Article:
In the last two blog posts I have presented two tools I use a lot. This week I want to continue with a third tool, that I have already briefly mentioned in my blog post Better security for WordPress with secure server headers: the Mozilla Observatory tool.
When you run the tool for a domain, you first get an overview about the HTTP security. This was the part I’ve talked about in my previous blog post. The summary of the result may look like this:
As the name of the tool indicated, the test is done using HTTP requests. At the end of the page you will find the Raw Server Headers for the request. Many of the values you will see here can also be found in the Test Scores and Content Security Policy Analysis sections. For each test result you will also find a link to the “Mozilla InfoSec” page.
The second tab will present you with details to the certificate. In the scan summary you may be recognize the “Compatibility Level” I have talked about in my previous posts. Here you can also check the validity of and the expiration time. The link behind the “Certificate Explainer” will give you even more “geeky” details about your certificate. At the bottom of the page you will find a button to the tool I wrote about in my blog post The perfect SSL configuration for your server.
In this tab you have to start the test manually. It will then give you some details about your general SSH configuration and if it passed the settings recommended by Mozilla.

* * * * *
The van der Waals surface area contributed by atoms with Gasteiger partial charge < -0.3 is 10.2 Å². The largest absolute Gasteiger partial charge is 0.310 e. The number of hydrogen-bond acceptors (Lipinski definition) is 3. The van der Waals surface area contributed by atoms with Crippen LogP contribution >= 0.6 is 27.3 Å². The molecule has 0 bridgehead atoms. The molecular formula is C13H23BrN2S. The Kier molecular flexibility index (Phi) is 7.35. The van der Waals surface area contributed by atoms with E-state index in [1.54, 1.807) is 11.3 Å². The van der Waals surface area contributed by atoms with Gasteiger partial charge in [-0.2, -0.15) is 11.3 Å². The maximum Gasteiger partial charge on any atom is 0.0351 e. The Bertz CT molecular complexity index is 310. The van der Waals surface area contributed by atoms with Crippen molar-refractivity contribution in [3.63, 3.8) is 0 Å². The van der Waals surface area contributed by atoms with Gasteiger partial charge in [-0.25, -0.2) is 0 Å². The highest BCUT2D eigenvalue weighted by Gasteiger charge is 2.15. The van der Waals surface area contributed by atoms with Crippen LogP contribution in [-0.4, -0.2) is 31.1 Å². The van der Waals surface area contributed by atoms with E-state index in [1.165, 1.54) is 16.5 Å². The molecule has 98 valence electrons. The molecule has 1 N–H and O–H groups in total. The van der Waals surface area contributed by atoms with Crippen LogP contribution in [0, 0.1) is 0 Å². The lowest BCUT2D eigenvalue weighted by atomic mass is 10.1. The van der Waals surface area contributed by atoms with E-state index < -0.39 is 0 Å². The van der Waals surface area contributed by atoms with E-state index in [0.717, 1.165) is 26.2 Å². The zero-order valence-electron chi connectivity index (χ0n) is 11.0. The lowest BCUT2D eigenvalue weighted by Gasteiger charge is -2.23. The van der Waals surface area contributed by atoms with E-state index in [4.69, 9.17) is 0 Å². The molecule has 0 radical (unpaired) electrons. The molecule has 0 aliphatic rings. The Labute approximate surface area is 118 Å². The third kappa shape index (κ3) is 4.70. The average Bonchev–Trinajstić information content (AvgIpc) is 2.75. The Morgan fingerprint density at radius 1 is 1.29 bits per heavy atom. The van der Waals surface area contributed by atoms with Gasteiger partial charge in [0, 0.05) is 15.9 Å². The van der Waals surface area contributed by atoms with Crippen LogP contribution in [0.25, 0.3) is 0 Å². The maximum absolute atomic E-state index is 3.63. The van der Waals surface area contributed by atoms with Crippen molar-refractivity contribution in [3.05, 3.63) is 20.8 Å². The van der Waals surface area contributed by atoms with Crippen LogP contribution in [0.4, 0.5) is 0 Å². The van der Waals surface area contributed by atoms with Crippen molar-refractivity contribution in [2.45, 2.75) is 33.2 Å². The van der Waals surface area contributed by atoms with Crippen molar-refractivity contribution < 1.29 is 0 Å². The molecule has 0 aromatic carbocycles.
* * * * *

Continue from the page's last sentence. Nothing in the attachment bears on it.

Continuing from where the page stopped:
In this last tab you may find some familiar tools. The first one is the ssllabs.com test result. The second one is from ImmuniWeb. This website will give you a lot of details about you website security. The third tool tls.imirhil.fr is focussing on the SSL ciphers. The securityheaders.com tool also offers many details, many of them can also be found in the other tabs. The last third-party tool hstspreload.org will check if the domain is included in the HSTS preload list.
The Mozilla Observatory is a great open source tool to scan the security status of your website. There is also a CLI tool you can use to make the same scans. You can also contribute to the website on the GitHub repository. If you configure your own server, I can highly recommend to give the tool a try to scan your domain.